Wspólnotowy Serwis Informacyjny Badan i Rozwoju - CORDIS


SGLC/MS Streszczenie raportu

Project ID: G6RD-CT-2001-00513
Źródło dofinansowania: FP5-GROWTH
Kraj: Finland

Enzymatic synthesis methods for phase II metabolites of anabolic androgenic steroids

Conjugation with glucuronic acid is the major conjugation reaction in all mammals. Various functional groups have the potential of reacting with glucuronic acid to form O-, S-, N-, and C-glucuronides, which means that a wide variety of compounds are metabolized via the glucuronidation pathway. Glucuronidation is a bimolecular nucleophilic substitution (SN2) reaction, which is catalyzed by uridine diphosphoglucuronosyltransferases (UGTs; Enzyme Classification E.C. and uses uridine-5’-diphosphoglucuronic acid (UDPGA) as the co-substrate. The reaction leads to the attachment of the polar sugar moiety to the substrate, which in the case of anabolic androgenic steroids (AAS) is phase-I transformed metabolite of the parent compound, with the immediate inversion of the configuration to yield a beta-glycosidic bond. As a result, these metabolic reactions in most cases terminate the activity of xenobiotics and endobiotics, including AAS. The main site of glucuronidation is the liver, although extra-hepatic glucuronidation has been observed in kidney, intestines, lung, and prostate.

UGTs are a family of enzymes bound in the membrane of the endoplasmic reticulum, which catalyze the glucuronidation of various endogenous and exogenous compounds, including steroids. At least 16 different UGTs, ranging from 526 to 533 amino acids in size, are encoded by the human genome. The highly homologous carboxyl terminal is suggested to contain the domain critical for catalysis and for binding of UDPGA, whereas the amino terminal is responsible for the substrate specificity. The expressed UGT proteins have been categorized into two families (UGT1 and UGT2) on the basis of the protein sequence similarity, which is higher than 38% within a single family. According to the sequence homology, the enzyme families are further divided into subfamilies. The most important enzymes involved in steroid glucuronidation are members of subfamilies UGT1A and UGT2B.

Scientific result of the enzyme-assisted synthesis offers an elegant and alternative method for the production of anabolic steroid glucuronides parallel to the conventional chemical synthesis pathway. The advantage of the enzyme-mediated synthesis route is the stereo-selectivity encountered in nature for biochemical catalyst, i.e. UGTs. Methods using rat liver preparations as a source of conjugating enzymes have been described for a structurally diverse group of substrates, e.g. p-nitrophenol, a series of nitrogen-containing antidepressants, nitrocatechols, as well as for endogenous steroids such as androsterone, androstanediol, dihydrotestosterone, epitestosterone, and testosterone.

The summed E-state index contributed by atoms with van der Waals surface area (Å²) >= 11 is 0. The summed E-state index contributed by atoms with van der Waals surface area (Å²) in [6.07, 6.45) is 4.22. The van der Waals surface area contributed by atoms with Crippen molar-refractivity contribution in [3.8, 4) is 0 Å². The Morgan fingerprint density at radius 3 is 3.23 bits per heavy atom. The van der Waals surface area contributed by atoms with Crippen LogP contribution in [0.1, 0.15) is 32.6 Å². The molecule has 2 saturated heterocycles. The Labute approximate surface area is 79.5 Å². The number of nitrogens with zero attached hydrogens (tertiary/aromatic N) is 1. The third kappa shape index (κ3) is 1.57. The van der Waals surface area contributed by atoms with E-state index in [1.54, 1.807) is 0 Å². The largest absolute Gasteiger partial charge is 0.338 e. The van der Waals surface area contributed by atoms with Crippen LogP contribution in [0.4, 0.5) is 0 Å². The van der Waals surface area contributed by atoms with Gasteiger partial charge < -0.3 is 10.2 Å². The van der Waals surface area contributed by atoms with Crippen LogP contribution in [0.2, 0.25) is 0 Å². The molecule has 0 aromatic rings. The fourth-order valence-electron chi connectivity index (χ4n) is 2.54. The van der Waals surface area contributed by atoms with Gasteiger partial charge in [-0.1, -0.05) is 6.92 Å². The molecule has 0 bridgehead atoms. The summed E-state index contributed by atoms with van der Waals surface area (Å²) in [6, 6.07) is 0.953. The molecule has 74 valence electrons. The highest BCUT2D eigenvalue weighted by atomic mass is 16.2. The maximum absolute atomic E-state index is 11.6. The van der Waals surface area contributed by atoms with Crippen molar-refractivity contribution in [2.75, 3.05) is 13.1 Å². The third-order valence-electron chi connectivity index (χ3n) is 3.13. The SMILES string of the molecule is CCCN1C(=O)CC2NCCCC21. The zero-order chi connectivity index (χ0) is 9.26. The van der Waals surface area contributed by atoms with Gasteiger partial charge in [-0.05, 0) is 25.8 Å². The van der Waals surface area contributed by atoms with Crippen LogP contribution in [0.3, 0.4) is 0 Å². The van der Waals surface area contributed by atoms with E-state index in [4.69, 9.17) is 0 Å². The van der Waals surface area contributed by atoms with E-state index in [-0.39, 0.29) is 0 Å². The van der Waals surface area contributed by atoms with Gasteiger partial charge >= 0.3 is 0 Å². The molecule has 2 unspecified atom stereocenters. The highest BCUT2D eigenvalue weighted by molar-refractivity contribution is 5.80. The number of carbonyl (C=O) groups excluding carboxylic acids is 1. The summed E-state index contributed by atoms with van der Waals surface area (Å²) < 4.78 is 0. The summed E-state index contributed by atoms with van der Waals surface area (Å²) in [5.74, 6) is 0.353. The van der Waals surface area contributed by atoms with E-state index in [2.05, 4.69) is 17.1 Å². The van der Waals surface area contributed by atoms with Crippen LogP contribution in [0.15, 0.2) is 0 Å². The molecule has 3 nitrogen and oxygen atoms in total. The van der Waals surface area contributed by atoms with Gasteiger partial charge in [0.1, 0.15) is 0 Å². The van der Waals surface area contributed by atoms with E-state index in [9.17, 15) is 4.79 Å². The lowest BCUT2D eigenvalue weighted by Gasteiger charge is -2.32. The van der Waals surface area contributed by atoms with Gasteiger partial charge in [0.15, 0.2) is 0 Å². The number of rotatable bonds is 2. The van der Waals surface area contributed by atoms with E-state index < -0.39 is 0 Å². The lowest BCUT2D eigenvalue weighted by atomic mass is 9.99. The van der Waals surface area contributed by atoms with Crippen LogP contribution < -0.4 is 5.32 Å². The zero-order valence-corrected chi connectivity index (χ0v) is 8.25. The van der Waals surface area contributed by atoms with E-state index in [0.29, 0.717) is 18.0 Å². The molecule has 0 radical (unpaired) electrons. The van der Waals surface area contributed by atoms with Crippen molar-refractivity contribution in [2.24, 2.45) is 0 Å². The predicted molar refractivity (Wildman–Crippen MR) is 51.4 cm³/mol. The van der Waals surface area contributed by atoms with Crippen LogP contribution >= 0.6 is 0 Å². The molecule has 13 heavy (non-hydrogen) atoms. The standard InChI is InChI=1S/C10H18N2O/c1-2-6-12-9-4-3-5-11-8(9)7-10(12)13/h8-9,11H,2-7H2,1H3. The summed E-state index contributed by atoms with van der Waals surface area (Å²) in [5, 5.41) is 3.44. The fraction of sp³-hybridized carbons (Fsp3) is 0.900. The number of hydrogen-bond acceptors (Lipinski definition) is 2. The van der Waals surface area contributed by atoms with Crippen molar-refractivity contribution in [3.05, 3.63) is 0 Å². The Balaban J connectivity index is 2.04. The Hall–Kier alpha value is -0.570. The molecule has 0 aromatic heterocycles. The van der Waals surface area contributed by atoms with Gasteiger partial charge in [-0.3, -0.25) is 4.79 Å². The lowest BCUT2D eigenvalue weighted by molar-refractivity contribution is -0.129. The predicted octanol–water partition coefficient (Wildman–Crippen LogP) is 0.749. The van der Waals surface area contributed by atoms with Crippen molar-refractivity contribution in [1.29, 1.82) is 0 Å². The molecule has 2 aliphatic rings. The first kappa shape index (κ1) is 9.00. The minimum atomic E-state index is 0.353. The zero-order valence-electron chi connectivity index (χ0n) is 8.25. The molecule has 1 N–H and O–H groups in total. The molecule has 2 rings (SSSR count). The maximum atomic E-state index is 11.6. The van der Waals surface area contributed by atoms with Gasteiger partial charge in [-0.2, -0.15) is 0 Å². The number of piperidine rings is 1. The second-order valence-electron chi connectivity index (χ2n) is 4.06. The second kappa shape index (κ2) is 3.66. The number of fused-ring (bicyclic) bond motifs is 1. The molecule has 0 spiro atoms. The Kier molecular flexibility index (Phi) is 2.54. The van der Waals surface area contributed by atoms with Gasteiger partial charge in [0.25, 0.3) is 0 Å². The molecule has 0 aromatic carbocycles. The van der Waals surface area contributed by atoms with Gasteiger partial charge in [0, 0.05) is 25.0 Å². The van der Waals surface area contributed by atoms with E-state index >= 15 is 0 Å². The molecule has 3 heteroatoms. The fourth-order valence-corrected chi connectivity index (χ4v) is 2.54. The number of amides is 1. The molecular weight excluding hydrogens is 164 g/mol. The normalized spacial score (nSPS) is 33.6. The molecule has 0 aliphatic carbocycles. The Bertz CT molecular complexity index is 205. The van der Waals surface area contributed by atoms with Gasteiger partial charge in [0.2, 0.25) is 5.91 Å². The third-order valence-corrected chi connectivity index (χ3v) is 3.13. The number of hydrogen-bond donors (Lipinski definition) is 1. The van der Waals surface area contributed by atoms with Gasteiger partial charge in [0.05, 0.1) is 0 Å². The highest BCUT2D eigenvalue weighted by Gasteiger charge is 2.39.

Within this project a representative group of anabolic steroids, either the parent steroids or their phase-I transformed metabolites were selected for the enzyme-assisted synthesis, having 3-alpha, 17-alpha, or 17-beta-oriented hydroxyl group(s) in various combinations available as potential glucuronidation sites. Arochlor-induced rat liver microsomal UGTs were used in the synthesis of AAS glucuronides and despite the differences between the conjugation activities, all the tested compounds were capable of glucuronidation in these experiments. Relative glucuronidation rates were higher with rat than human liver microsomal preparations, owing most probably to the enzyme-induction of the rat preparations. In general comparison the activities of liver preparations were significantly higher than those of the tested recombinant UGT isoenzymes, which may be at least partly explained by the better tolerance of tissue preparations to organic solvents in the synthesis mixture.

Glucuronide-conjugated metabolites are needed as reference compounds in several fields of analytical research, such as in forensic, metabolic, and pharmaceutical laboratories. In many cases, especially with the new chemical entities, the lack of suitable commercial products represents a major problem in the research progress. Enzyme-assisted synthesis offers a practical pathway for the rapid production of small amounts of AAS glucuronides, such as needed in the build-up of an analytical method. Because the composition of the reaction mixture is relatively simple, and the differences in the optimal conditions for the various substrates are relatively minor, the addition of a new AAS substrate to the test compound set should be straightforward. And furthermore, the substrates are not limited only to AAS, but the methods can be applied to the first steps of conjugation studies also for the substrates with different structures. In future, an appropriate selection of UGT isoenzymes might be used as in vitro model to predict the glucuronidation reactions of a particular xenobiotic in the human body, but for that, the metabolic patterns should be examined in tissues to ensure the equivalence of the isoenzymes.

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University of Helsinki
Viikinkaari 5E
00014 Helsinki
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